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Wolfgang Halbig lives in a big yellow house in a sunny, lavishly landscaped gated community in Florida. He's a retired school administrator and safety advisor, and he says that when he first heard news of the Sandy Hook shootings, he was sitting in a chair in his living room, drinking coffee.
"My hairs stood up," he says. "Because they're not protected in the elementary schools."
Halbig donated money to the Sandy Hook families. But he soon became both obsessed with the tragedy - and, somehow, convinced that it never happened.
"I think 14 Dec 2012 is an event that was in planning for a long, long time," he tells me. "I think it probably took them two, two-and-a-half years to write the scripts for all the participants that were invited to participate in that exercise - or drill as I will call it."
Halbig has since devoted years of his life to "exposing" what he thinks is a government plot. He started a website. He's revealed personal information about the victims of his attacks, including names, addresses, legal documents and financial information. And he's personally travelled to Sandy Hook a number of times.
"I call it an illusion. The biggest government illusion that's ever been pulled off by [the US Department of] Homeland Security."
In his office, ghoulish blown-up pictures of the crime scene mingle with pictures of his family and his days as an American football player. His so-called evidence consists of a string of tiny details, small anomalies which are for the most part easily explained by the inchoate nature of a horrific breaking news event.
"I'll be honest with you," he says, "if I'm wrong, I need to be institutionalised."
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Conspiracy theories are a perennial feature of American life. But now they can be picked up by extremists and spread virally through social media. And that process has been fuelled by America's deeply partisan political environment.
Hundreds of videos online are pushing false Sandy Hook narratives. Collectively, they have millions of views. Falsehoods are repeated by Twitter accounts and on Facebook.
Still, the theories might have stayed quarantined in some of the darker corners of the internet, were they not picked up and amplified by one of America's most popular conspiracy theorists.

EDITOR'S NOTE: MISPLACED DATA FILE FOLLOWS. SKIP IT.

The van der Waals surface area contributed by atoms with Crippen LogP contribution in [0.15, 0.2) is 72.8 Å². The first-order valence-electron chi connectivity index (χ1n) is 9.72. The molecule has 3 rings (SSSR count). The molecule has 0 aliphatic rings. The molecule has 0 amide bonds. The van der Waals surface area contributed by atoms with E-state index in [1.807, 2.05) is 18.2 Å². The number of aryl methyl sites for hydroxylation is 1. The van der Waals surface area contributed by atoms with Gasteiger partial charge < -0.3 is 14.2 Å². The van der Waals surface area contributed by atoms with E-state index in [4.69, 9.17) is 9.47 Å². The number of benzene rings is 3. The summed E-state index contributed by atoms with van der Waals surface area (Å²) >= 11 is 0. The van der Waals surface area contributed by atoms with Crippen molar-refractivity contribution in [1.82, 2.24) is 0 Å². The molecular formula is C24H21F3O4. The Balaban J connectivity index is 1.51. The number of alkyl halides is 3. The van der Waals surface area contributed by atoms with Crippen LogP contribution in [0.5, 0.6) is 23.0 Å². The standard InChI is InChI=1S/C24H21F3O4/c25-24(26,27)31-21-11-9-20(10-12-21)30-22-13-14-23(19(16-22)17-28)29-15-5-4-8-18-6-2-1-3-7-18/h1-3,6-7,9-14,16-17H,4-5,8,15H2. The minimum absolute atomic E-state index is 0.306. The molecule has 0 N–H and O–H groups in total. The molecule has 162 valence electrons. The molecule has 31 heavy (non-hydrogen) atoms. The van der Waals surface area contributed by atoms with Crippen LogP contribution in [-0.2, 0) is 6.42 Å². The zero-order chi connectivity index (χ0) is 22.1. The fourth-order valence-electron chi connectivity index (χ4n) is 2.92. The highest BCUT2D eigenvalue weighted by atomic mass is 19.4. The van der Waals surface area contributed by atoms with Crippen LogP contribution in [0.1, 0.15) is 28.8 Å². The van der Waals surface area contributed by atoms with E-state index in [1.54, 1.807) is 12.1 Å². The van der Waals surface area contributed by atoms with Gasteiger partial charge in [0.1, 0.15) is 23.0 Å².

Alex Jones is a talk show host and the founder of the multimedia portal Infowars. Regular listeners and readers are used to his rants on everything from 9/11 to attacks across Europe. And on several broadcasts he embraced the Sandy Hook conspiracy theorists. Less than two years after the attacks, he welcomed Halbig on his programme and talked about an Infowars story headlined "FBI says no one killed at Sandy Hook".
"Internet sleuths immediately took to the web to stitch together clues indicating the shooting could be a carefully-scripted false flag event, similar to the 9/11 terror attacks, the central tenet being that the event would be used to galvanize future support for gun control legislation," the story stated.
He returned to the theme several months later on his radio show: "I've had the investigators on, the state police have gone public, you name it - the whole thing is a giant hoax. And the problem is, how do you deal with a total hoax? How do you even convince the public something's a total hoax?"
Later he said: "Sandy Hook is a synthetic, completely fake with actors, in my view, manufactured. I couldn't believe it at first. I knew they had actors there clearly but I thought they killed some real kids, and it just shows how bold they are, that they clearly used actors."
The liberal think tank Media Matters for America has listed other instances of Jones accusing the parents of murdered children being actors or casting doubt on the Sandy Hook investigation. Matt Gertz of Media Matters says that online and on air, Jones has an audience of about 8 million.